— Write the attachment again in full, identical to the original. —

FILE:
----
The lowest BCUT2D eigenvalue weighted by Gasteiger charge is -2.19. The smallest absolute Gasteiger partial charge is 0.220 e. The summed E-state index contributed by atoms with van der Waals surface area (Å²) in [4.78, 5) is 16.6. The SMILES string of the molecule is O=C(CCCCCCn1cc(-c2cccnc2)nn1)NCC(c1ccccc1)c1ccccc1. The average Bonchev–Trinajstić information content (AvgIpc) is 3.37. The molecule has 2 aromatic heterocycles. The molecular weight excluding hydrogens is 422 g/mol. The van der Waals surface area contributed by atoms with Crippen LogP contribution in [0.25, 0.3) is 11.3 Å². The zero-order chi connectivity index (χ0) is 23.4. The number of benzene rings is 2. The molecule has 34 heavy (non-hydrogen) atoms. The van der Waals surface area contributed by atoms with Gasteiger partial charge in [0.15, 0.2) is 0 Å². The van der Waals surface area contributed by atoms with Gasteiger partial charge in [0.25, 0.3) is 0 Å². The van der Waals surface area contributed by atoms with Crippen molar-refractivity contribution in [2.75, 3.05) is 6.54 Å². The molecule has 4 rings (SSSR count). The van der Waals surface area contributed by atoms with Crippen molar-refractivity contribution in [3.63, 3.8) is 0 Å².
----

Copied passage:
The lowest BCUT2D eigenvalue weighted by Gasteiger charge is -2.19. The smallest absolute Gasteiger partial charge is 0.220 e. The summed E-state index contributed by atoms with van der Waals surface area (Å²) in [4.78, 5) is 16.6. The SMILES string of the molecule is O=C(CCCCCCn1cc(-c2cccnc2)nn1)NCC(c1ccccc1)c1ccccc1. The average Bonchev–Trinajstić information content (AvgIpc) is 3.37. The molecule has 2 aromatic heterocycles. The molecular weight excluding hydrogens is 422 g/mol. The van der Waals surface area contributed by atoms with Crippen LogP contribution in [0.25, 0.3) is 11.3 Å². The zero-order chi connectivity index (χ0) is 23.4. The number of benzene rings is 2. The molecule has 34 heavy (non-hydrogen) atoms. The van der Waals surface area contributed by atoms with Gasteiger partial charge in [0.15, 0.2) is 0 Å². The van der Waals surface area contributed by atoms with Gasteiger partial charge in [0.25, 0.3) is 0 Å². The van der Waals surface area contributed by atoms with Crippen molar-refractivity contribution in [2.75, 3.05) is 6.54 Å². The molecule has 4 rings (SSSR count). The van der Waals surface area contributed by atoms with Crippen molar-refractivity contribution in [3.63, 3.8) is 0 Å².